01 Dec 2019

Trade Show Growth Spurt Starting to Slow

The latest ECEF Pulse Survey paints an interesting picture of an expo industry that, while still growing in key metrics, is starting to lose some of the postrecessionary momentum it has been enjoying in recent years. The results, released at the annual Exhibition & Convention Executives Forum in Washington, D.C., in late May, are based on responses from 200 C-level association and independent show organizer executives. The survey was conducted by Freeman and Lippman Connects.

Approximately half the respondents said their events were still seeing growth in the number of exhibiting companies, net square feet sold and sponsorship sales. However, just five years ago the percentage claiming growth in these key metrics was closer to three-quarters.

The fourth key metric, attendance, also is a mixed bag. The good news is that the four-year attendance slide did undergo a small reversal, with 47 percent reporting growth in 2019, compared to 45 percent last year. This may, at least in part, be due to the fact that 45 percent also said they were spending more on attendee promotion and marketing, while 49 percent made no changes to their attendee acquisition budgets. While it intuitively makes sense that there is a correlation between attendee marketing dollars spent and attendee growth, it is borne out in the data, which shows the last spike in attendance growth, which happened in 2014, coincided with an increase in attendee acquisition spending on the part of 62 percent of respondents that year.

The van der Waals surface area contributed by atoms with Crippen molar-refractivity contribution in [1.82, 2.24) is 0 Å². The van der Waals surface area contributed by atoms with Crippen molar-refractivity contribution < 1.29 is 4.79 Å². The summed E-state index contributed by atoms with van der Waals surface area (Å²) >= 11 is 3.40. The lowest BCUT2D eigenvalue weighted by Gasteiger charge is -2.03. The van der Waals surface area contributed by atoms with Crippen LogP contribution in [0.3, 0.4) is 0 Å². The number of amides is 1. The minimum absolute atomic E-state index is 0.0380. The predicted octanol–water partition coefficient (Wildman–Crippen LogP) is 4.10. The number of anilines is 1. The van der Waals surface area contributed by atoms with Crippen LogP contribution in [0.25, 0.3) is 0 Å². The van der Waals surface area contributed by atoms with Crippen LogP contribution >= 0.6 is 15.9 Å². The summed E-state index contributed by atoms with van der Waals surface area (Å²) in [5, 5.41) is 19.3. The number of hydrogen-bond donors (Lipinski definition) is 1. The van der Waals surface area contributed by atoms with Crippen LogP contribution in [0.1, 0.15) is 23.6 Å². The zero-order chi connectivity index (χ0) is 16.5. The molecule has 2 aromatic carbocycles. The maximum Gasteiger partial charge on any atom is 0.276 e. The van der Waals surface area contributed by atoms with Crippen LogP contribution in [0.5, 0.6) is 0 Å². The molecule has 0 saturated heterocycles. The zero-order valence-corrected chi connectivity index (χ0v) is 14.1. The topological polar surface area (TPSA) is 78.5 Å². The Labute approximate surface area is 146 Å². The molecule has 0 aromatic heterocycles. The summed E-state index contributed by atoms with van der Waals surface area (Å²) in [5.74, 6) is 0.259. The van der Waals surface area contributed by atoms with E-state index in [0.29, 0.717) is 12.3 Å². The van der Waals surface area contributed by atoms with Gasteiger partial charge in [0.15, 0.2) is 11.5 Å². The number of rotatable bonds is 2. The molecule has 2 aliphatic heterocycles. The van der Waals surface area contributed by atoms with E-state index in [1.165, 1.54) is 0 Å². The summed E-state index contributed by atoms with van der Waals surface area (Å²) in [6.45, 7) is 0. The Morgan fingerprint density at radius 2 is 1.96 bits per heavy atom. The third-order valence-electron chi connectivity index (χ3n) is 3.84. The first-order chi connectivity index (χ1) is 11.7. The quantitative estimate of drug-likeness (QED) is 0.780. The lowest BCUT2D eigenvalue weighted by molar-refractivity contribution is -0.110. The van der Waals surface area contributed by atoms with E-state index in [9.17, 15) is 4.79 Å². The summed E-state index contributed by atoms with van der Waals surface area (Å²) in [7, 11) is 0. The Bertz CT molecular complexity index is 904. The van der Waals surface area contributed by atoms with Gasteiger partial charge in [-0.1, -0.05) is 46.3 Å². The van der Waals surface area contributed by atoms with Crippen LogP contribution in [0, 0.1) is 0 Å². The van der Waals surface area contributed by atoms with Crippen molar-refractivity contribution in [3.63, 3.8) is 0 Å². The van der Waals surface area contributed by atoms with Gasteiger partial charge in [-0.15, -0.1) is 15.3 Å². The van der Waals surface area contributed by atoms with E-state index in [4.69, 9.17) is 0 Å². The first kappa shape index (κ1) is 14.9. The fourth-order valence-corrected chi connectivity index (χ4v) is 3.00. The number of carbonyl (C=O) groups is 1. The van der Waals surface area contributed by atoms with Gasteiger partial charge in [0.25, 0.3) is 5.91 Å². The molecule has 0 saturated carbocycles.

The bad news, however, is that just 47 percent feel confident that they will be able to continue to grow attendance, down from 53 percent last year. In fact, growing attendance remains the top challenge for show organizers, with 66 percent of respondents saying they find it extremely or very challenging, up from 61 percent last year. Proving exhibitor return on investment is the second biggest challenge — see the Summer issue of MeetingMentor for some tips on how to do just that — followed by staying current with event tech, and a shrinking universe of exhibitors, thanks to mergers and acquisitions in their exhibitor bases. Independent show organizers added competing events in the U.S. or internationally to their roster of top challenges.

Profitability Prospects Shrinking
Pessimism also is on the upswing when it comes to the prospect of profitability, the Pulse Survey found. While 54 percent reported that their last event increased its profitability by an average of 8 percent, and a similar percentage said they expect next year’s events to perform even more profitably, that is the lowest percentage forecasting increased profitability in the past five years.

That isn’t stopping event organizers from launching new events, however. Forty-eight percent said they plan to launch a new event — and 44 percent said a new conference or forum launch is on their agenda.

Threats and Opportunities
One threat respondents said is of increasing significance is exhibiting companies diverting their marketing budgets to digital and online channels, something almost a third identified as a concern in 2019, up from 20 percent last year.

Then there are the event technologies that organizers said are disrupting their business. Almost half of respondents said the top tech disruptor this year was 24/7/365 platforms connecting attendees and exhibitors, something just over a third said was the case last year. Perhaps in response to outside organizations that could poach their attendees with ongoing online platforms, 42 percent said they either already have added or are planning to add a digital extension to their events to increase year-round audience engagement (74 percent), strengthen their event brand (73 percent) and offer event content to those who couldn’t make the event in person (61 percent).

Other disruptive technologies identified in the research are artificial intelligence, predictive analytics, and virtual and augmented reality. While only 22 percent said gamification of the attendee experience is shaking up their events, that was a big jump from the 12 percent who said the same in 2018.

For more information on ECEF Pulse, contact Sam Lippman at (703) 979-4904, — Sue Pelletier